PICKS are stories from many sources, selected by our editors or recommended by our readers because they are important, surprising, troubling, enlightening, inspiring, or amusing. They appear on our site and in our daily newsletter. Please send suggested articles, videos, podcasts, etc. to picks@whowhatwhy.org.

The Decreasing Cost of Renewables Unlikely to Plateau Soon: Report (Maria)

The author writes, “Past projections of energy costs have consistently underestimated just how cheap renewable energy would be in the future, as well as the benefits of rolling them out quickly, according to a new report out of the Institute of New Economic Thinking at the University of Oxford. The report makes predictions about more than 50 technologies such as solar power, offshore wind, and more, and compares them to a future that still runs on carbon. ‘It’s not just good news for renewables. It’s good news for the planet,’ said Matthew Ives, one of the report’s authors and a senior researcher at the Oxford Martin Post-Carbon Transition Programme.”

Top Republicans Rub Shoulders With Extremists in Secretive Rightwing Group, Leak Reveals (Reader Pat)

The author writes, “A leaked document has revealed the membership list of the secretive Council for National Policy (CNP), showing how it provides opportunities for elite Republicans, wealthy entrepreneurs, media proprietors and pillars of the US conservative movement to rub shoulders with anti-abortion and anti-Islamic extremists. The Southern Poverty Law Center (SPLC), which monitors rightwing hate groups, describes the CNP as ‘a shadowy and intensely secretive group [which] has operated behind the scenes” in its efforts to “build the conservative movement.’”

Deaf Man Arrested, Jailed for 4 Months After He Couldn’t Hear Police Commands: Lawsuit (DonkeyHotey)

The author writes, “Two years ago, Brady Mistic of Colorado was approached by a pair of police officers, who’d followed him into a parking lot after he allegedly ran a stop sign. Mistic, then 24, did not comply with the officers’ demands. He had no idea what they were saying to him, according to his attorney, because he is deaf in both ears and does not lip-read, communicating primarily through American Sign Language.”

Americans Have No Idea What the Supply Chain Really Is (Sean)

From The Atlantic: “Everyday life in the United States is acutely dependent on the perpetual motion of the supply chain, in which food and medicine and furniture and clothing all compete for many of the same logistical resources. As everyone has been forced to learn in the past year and a half, when the works get gummed up — when a finite supply of packaging can’t keep up with demand, when there aren’t enough longshoremen or truck drivers or postal workers, when a container ship gets wedged sideways in one of the world’s busiest shipping lanes — the effects ripple outward for weeks or months, emptying shelves and raising prices in ways that can seem random. All of a sudden, you can’t buy kettlebells or canned seltzer.”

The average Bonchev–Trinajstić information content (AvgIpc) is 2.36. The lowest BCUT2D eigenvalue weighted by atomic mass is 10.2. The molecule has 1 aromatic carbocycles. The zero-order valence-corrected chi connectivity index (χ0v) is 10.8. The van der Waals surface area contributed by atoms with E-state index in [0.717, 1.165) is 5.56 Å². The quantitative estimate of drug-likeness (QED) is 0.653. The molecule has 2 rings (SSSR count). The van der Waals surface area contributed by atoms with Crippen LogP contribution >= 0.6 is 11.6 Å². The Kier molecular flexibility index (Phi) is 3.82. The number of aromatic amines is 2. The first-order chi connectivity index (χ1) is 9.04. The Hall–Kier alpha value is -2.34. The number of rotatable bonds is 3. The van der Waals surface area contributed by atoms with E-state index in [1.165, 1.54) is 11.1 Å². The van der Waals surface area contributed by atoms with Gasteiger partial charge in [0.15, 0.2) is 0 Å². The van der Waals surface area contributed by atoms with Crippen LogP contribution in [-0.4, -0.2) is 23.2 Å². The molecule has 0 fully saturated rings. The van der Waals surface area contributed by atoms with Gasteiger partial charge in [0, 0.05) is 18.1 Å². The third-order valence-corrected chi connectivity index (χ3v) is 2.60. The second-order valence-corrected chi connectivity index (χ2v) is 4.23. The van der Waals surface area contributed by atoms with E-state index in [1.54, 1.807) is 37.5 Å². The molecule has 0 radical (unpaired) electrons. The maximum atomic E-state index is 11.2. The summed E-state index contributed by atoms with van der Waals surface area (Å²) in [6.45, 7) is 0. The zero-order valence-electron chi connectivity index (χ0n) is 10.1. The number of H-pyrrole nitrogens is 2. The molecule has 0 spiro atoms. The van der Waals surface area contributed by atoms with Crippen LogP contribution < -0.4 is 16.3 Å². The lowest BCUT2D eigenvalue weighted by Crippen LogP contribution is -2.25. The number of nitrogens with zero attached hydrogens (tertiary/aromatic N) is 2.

Facebook Knows Instagram Is Toxic for Teen Girls, Company Documents Show (Russ)

From The Wall Street Journal: “About a year ago, teenager Anastasia Vlasova started seeing a therapist. She had developed an eating disorder, and had a clear idea of what led to it: her time on Instagram. She joined the platform at 13, and eventually was spending three hours a day entranced by the seemingly perfect lives and bodies of the fitness influencers who posted on the app. ‘When I went on Instagram, all I saw were images of chiseled bodies, perfect abs and women doing 100 burpees in 10 minutes,’ said Ms. Vlasova, now 18, who lives in Reston, Va. Around that time, researchers inside Instagram, which is owned by Facebook Inc., were studying this kind of experience and asking whether it was part of a broader phenomenon. Their findings confirmed some serious problems.”

Philippine ‘Angels of the Sea’ Use Their Voices to Repel Chinese Ships (Reader Steve)

The authors write, “The foreign fishing boats were deep in Philippine waters near a speck of coral reef known as Sabina Shoal. They bore no official markings, but their blue hulls of reinforced steel — used to ram other vessels — were the telltale signs of Chinese maritime militia. They had not come to fish, but to stake a claim to the sea. A white patrol ship approached. A woman’s voice lifted through the crackle of a radio: ‘This is Philippine coast guard. You are within Philippine exclusive economic zone. You are requested to provide the following: name of vessel, intention, last and next port of call.’ The stand-off quietly ended as all seven Chinese boats pulled up anchor and sailed to other waters. The radio operator, Ensign Gretch Mary Acuario, was hailed a hero on social media and lauded in local news reports as ‘the woman who made the Chinese ships go away.’”

How a Team of Musicologists and Computer Scientists Completed Beethoven’s Unfinished 10th Symphony (Doug)

The author writes, “When Ludwig van Beethoven died in 1827, he was three years removed from the completion of his Ninth Symphony, a work heralded by many as his magnum opus. He had started work on his 10th Symphony but, due to deteriorating health, wasn’t able to make much headway: All he left behind were some musical sketches. Ever since then, Beethoven fans and musicologists have puzzled and lamented over what could have been. His notes teased at some magnificent reward, albeit one that seemed forever out of reach. Now, thanks to the work of a team of music historians, musicologists, composers and computer scientists, Beethoven’s vision will come to life.”

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